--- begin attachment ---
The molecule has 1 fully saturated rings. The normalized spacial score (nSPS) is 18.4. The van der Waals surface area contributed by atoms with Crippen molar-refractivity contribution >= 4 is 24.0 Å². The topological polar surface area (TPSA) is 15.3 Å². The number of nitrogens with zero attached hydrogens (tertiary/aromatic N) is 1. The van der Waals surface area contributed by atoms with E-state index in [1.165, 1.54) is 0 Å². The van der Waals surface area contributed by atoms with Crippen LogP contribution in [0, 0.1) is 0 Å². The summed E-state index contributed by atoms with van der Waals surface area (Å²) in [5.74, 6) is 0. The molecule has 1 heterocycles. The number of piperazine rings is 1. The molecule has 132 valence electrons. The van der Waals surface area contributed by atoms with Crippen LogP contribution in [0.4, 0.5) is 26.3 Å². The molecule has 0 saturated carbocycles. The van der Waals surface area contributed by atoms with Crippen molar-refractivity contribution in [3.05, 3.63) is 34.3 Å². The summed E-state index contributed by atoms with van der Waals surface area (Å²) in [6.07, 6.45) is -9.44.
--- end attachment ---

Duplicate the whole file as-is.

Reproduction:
The molecule has 1 fully saturated rings. The normalized spacial score (nSPS) is 18.4. The van der Waals surface area contributed by atoms with Crippen molar-refractivity contribution >= 4 is 24.0 Å². The topological polar surface area (TPSA) is 15.3 Å². The number of nitrogens with zero attached hydrogens (tertiary/aromatic N) is 1. The van der Waals surface area contributed by atoms with E-state index in [1.165, 1.54) is 0 Å². The van der Waals surface area contributed by atoms with Crippen LogP contribution in [0, 0.1) is 0 Å². The summed E-state index contributed by atoms with van der Waals surface area (Å²) in [5.74, 6) is 0. The molecule has 1 heterocycles. The number of piperazine rings is 1. The molecule has 132 valence electrons. The van der Waals surface area contributed by atoms with Crippen LogP contribution in [0.4, 0.5) is 26.3 Å². The molecule has 0 saturated carbocycles. The van der Waals surface area contributed by atoms with Crippen molar-refractivity contribution in [3.05, 3.63) is 34.3 Å². The summed E-state index contributed by atoms with van der Waals surface area (Å²) in [6.07, 6.45) is -9.44.